By Justyna Pawlak and Parisa Hafezi
VIENNA (Reuters) - Iran and six world powers began a new round of talks on Tuesday aimed at settling the dispute over Tehran's nuclear programme by late July, despite wide differences on how to attain that goal.
The powers want Iran to scale back its uranium enrichment activity to deny it any capability to quickly produce an atomic bomb, if it decided on such a course. Iran says its nuclear programme is entirely peaceful and wants them to lift sanctions.
Chief negotiators from Iran, the United States, France, Germany, Britain, China and Russia started a two-day meeting around 9:45 a.m. (08:45 BST) at the U.N. complex in Vienna, where they have held two previous such sessions since February.
"We are involved in very detailed and substantial negotiations and we are trying as hard as we can to drive the process forward," the spokesman for European Union foreign policy chief Catherine Ashton, who coordinates the discussions on behalf of the powers, told reporters.
Both sides say they want to start drafting a comprehensive agreement in May, some two months before a July 20 deadline for finalising the accord. Western official say, however, that the parties are still far apart on key issues.
"What matters most to us is that there is a good agreement. Clearly we want to make progress as fast as possible but the most important thing is the quality of the agreement," Ashton's spokesman, Michael Mann, said.
"It has to be a good agreement that everyone is happy with. So we will work as hard was we can to achieve that."
Iranian and U.S. negotiators are wary that any deal will face criticism from conservative hardliners at home wedded to confrontation since Iran's 1979 Islamic Revolution.
The six nations have agreed internally to have a draft text of an accord by the end of May or early June, one diplomat from the powers said, adding however: "We're still in an exploratory phase ... In the end, things will happen in July."
Tuesday's opening session was chaired by Ashton and Iranian Foreign Minister Mohammad Javad Zarif, but their deputies later took over.
The Islamic Republic says its enrichment programme is a peaceful bid to generate electricity and has ruled out shutting any of its nuclear facilities.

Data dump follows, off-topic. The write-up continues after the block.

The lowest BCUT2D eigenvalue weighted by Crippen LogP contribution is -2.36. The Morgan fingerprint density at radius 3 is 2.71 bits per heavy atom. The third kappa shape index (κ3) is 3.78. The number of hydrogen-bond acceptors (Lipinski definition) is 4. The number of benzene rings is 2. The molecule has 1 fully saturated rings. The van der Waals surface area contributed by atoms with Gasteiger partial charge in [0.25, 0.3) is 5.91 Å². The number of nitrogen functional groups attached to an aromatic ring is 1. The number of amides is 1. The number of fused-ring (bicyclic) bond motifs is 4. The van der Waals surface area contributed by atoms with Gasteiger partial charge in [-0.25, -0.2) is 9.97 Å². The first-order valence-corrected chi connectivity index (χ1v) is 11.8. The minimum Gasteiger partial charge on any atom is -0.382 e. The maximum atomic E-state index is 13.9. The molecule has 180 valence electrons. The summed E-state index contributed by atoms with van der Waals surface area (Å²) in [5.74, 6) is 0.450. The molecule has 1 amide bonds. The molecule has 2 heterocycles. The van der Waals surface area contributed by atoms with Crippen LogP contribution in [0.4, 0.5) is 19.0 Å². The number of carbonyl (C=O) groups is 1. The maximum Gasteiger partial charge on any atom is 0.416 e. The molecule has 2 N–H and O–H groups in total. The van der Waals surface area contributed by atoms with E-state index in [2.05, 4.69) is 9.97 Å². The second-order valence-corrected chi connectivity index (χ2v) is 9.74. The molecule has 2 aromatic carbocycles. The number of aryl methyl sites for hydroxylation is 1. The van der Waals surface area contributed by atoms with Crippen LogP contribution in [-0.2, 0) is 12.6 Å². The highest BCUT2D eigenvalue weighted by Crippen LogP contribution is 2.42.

The United States and some other Western countries have accused it of working on developing a nuclear bomb capability. Israel has threatened to attack its long-time foe Iran if diplomatic efforts fail. Iran says it is Israel's assumed atomic arsenal that threatens peace and stability in the Middle East.
The diplomat said issues to be discussed at the April 8-9 meeting included how the United Nations nuclear watchdog would verify whether Iran was meeting its end of any deal, suspected past atomic bomb research by Tehran, and how to deal with U.N. Security Council resolutions on Iran adopted since 2006.
A senior Iranian negotiator, Deputy Foreign Minister Abbas Araqchi, said major issues discussed in previous meetings - Iran's level of uranium enrichment and a heavy-water nuclear reactor project at Arak - would also be debated.
Refined uranium can be used to fuel nuclear power plants, Iran's stated purpose, but can also provide material for a bomb, which the West suspects may be Tehran's ultimate aim. The Arak reactor, once operational, can yield plutonium - another weapons-usable fissile material - but Iran says it only intends to use it for medical and agricultural research ends.
The goal of the negotiations begun almost two months ago is to hammer out a long-term deal to define the permissible scope of Iran's nuclear programme in return for an end to sanctions that have hobbled the OPEC country's economy.
In November, the two sides agreed an interim accord curbing some Iranian enrichment activities in exchange for some easing of sanctions. This six-month deal, which took effect on January 20, was designed to buy time for talks on a final accord.
The talks can be extended by another half-year if both sides agree to do so, and negotiate the content of an extension deal.
(Additional reporting by Fredrik Dahl and Louis Charbonneau, Editing by Mark Heinrich)